The old tree shivered off his leaves and
dropped the blood fruit from his branches.
Gravid round balls glittering with gemstone sugar
grew from bare bark fingers and stiff-angled joints.
I am an edible Christmas tree! he shouted.
His new fruit ruptured, tossing their jackets
aside to leak loud raspberry blood,
The musician approached the tree,
held his hand under a broken globe,
and raised a red palm to his lips. His tongue
told him a cherry crackle tale of soda soul; he
looked up just in time
to see a champagne colored woman in a
gold dust dress and crowned in royal ribbons
of orange hair smile and wink at him before
disappearing behind a lithe evergreen.
When he looked down at his palm,
it glittered with gold dust.
Aanteekwa lifted an intact fruit from an
inviting wooden hand; it exploded and
drenched the air with cellophane burgundy
sweetness. As she lapped the bloody afterimage
off her palm, she heard a dry, ragged earthen
voice sing: guide us to Thy perfect light.
She looked up and spied an old brown man
with white woolen hair. He smiled: but
as Aanteekwa shouted Mr. Mandela!,
he disappeared. By this time, D.S. had
dug his hungry teeth into a purple globe
and sucked it juices into his belly: his
mind swam midstream in a sangria haze
through which he saw a pale strident figure
shaking a black wreath of hair and singing
Scaramouche, Scaramouche, will you do
the Fandango? before he vanished. Babyface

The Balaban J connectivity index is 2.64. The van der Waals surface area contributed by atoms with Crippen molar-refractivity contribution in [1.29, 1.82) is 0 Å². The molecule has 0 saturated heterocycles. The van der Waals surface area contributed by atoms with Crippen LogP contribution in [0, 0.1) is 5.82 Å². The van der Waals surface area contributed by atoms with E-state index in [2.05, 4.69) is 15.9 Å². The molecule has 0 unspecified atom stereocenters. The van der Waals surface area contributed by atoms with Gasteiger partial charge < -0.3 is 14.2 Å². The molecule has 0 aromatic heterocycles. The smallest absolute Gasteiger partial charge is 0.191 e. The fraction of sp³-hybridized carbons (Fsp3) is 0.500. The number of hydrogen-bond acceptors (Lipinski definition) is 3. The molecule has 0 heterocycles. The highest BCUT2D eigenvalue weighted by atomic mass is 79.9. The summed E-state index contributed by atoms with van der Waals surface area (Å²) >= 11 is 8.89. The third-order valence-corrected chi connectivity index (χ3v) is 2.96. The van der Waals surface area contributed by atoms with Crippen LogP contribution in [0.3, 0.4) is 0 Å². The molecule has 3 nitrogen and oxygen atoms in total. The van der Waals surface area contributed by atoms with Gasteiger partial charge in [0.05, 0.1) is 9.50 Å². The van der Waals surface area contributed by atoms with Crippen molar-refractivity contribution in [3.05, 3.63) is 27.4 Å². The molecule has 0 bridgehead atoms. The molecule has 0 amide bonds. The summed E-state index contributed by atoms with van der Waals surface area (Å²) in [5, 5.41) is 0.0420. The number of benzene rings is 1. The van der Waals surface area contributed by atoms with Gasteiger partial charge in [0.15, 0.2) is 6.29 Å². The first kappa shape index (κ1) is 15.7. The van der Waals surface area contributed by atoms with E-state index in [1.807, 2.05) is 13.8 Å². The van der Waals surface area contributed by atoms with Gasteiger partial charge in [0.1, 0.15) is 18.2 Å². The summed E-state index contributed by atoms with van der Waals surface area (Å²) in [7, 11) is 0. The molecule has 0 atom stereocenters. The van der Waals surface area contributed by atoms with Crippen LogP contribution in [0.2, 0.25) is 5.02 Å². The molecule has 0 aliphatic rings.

wrung juice from a little golden fuzzy ball
with his bare hands and dribbled it into
his thirsty throat, whereupon he saw a
young knave with twilight hair appear and
declare: Le poète se fait voyant par un long,
immense et raisonné dérèglement de
tous les sens. And he, too, vanished.
No one saw Nicole, black cloaked and
onyx crowned standing under a
thick canopy of fragrant needled arms.
A raven perched on her shoulder,
marble eyes watching the travelers drink
and hallucinate in the dark. Leaving only
a smile and a wink that no one saw, she
disappeared behind a lithe evergreen.
Written 12/26 and 12/27/13
© 2013 Nicole Nicholson. All Rights Reserved.
This poem was written for We Write Poems Prompt #192: Holiday Advent Poems in which Yousei Hime asked us to write some little poems (or maybe one big one). This is a continuation from “Wire Light“.
Borrowing from a prompt Jim Simmerman in The Practice of Poetry, she gave us 25 steps of which we could follow as many or as few as we wanted. I used the following in my poem:
- Begin the poem with a holiday metaphor. (The Christmas Tree)
- Say something specific but utterly preposterous. (“I am an edible Christmas tree!”)
- Use at least one image for each of the five senses, either in succession or scattered randomly throughout the poem.
- Use one example of synesthesia (mixing the senses).
- Overhear someone unexpected singing your favorite carol. (Nelson Mandela singing part of “We Three Kings”)
- Make the persona or character in the poem do something he/she could not do in “real life.” (The musician — the real life person he is based on would NEVER drink juice from the fruit of a strange tree)
- Refer to yourself by nickname and in the third person. (“Nicole” in the last stanza)
- Use a phrase from a language other than English. (Freddie Mercury’s partial lyric and Arthur Rimbaud’s declaration in the penultimate stanza. Here is the quote and its English translation – you’ll need to scroll down to read it.)
- Make a nonhuman object say or do something human (personification).
- Close the poem with a vivid image that makes no statement, but that “echoes” an image from earlier in the poem (“Nicole” disappears behind the same evergreen as the redhead).